Of course, the seller is reliant on the bank being able to make the payment promised in the LC. As explained in more detail later in this article, the seller can get another bank to guarantee payment from the initial bank.
Benefits of LCs to Buyers
When dealing with a seller from a different country for the first time, a buyer could have reservations about paying for goods before receiving them. A letter of credit will give the buyer a degree of certainty that they will receive the goods without having to make an upfront payment. The buyer can instruct a bank to issue a letter of credit, which effectively means that the bank accepts the risk on the buyer’s behalf.
How Does a Letter of Credit Work?
The process begins with the buyer of the goods instructing a bank to issue an LC. The LC will promise to pay the seller/exporter a specified sum for the goods. Usually, the buyer’s bank is known as the consignee in the transaction.
The seller may wish to engage a bank to act for them. This bank, known as the advising bank or nominated bank, receives the letter of credit from the buyer’s bank. Some sellers use yet another bank—usually one from their own country—to check that the LC is valid and guarantee that the seller will receive the payment even if the issuing bank fails to pay. This bank is known as the confirming bank in the transaction.
Based on the information stipulated in the LC, the seller prepares the consignment and paperwork for shipment. When the goods arrive at their destination, the seller shares copies of all their documents to the issuing bank in line with the terms and conditions in the LC. The issuing bank checks the accuracy of all documentation. Assuming everything is in order, the issuing bank pays the seller.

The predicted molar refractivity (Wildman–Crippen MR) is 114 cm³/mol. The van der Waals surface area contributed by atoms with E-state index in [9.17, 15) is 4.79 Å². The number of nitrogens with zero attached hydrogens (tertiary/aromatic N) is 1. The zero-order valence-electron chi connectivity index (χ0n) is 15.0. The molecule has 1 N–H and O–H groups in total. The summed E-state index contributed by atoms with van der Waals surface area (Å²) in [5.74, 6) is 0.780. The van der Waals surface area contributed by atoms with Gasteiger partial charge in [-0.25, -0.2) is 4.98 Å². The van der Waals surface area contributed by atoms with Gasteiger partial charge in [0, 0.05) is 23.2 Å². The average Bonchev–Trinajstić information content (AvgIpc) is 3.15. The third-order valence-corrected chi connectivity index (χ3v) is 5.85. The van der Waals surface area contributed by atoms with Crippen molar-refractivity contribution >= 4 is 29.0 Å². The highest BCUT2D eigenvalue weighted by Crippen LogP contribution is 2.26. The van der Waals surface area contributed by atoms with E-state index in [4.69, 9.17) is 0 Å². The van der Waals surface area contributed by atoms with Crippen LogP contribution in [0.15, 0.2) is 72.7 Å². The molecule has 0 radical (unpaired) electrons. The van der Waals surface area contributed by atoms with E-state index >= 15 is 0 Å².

The issuing bank then informs the buyer that the shipment is complete and all relevant documents have been received. The buyer then pays the issuing bank. When the issuing bank receives the funds, it endorses the Bill of Lading, enabling the cargo to be released to the buyer.
Transactions may not follow this pattern precisely, so LCs allow for plenty of flexibility to be agreed between buyer and seller. For example, the LC may stipulate that the seller deliver the goods to a specific location before any documents are forwarded to the issuing bank. In other cases, payment is made much earlier in the process—sometimes after the consignment is loaded onto the vessel that’s transporting it to its destination.
The Importance of Clarity
Whatever terms and conditions are contained in an LC, they must be explained clearly, as any errors can cause issues. It’s always a good idea for both the buyer and seller to:
- Review the content of the LC before agreeing to any deal.
- Ensure the letter of credit is fully understood, especially any time limits associated with the payment for and/or delivery of goods.
Types of Letters of Credit
Much of the complication and confusion surrounding LCs stems from the many different types of letter in use. Let’s take a look at some of the most common variants.
Irrevocable Letter of Credit
UCP600 guidelines state that all letters of credit are irrevocable unless otherwise stated, making this the most common type of LC. It permits the buyer to cancel or change the terms stated in the letter if their bank and/or the seller’s bank agrees.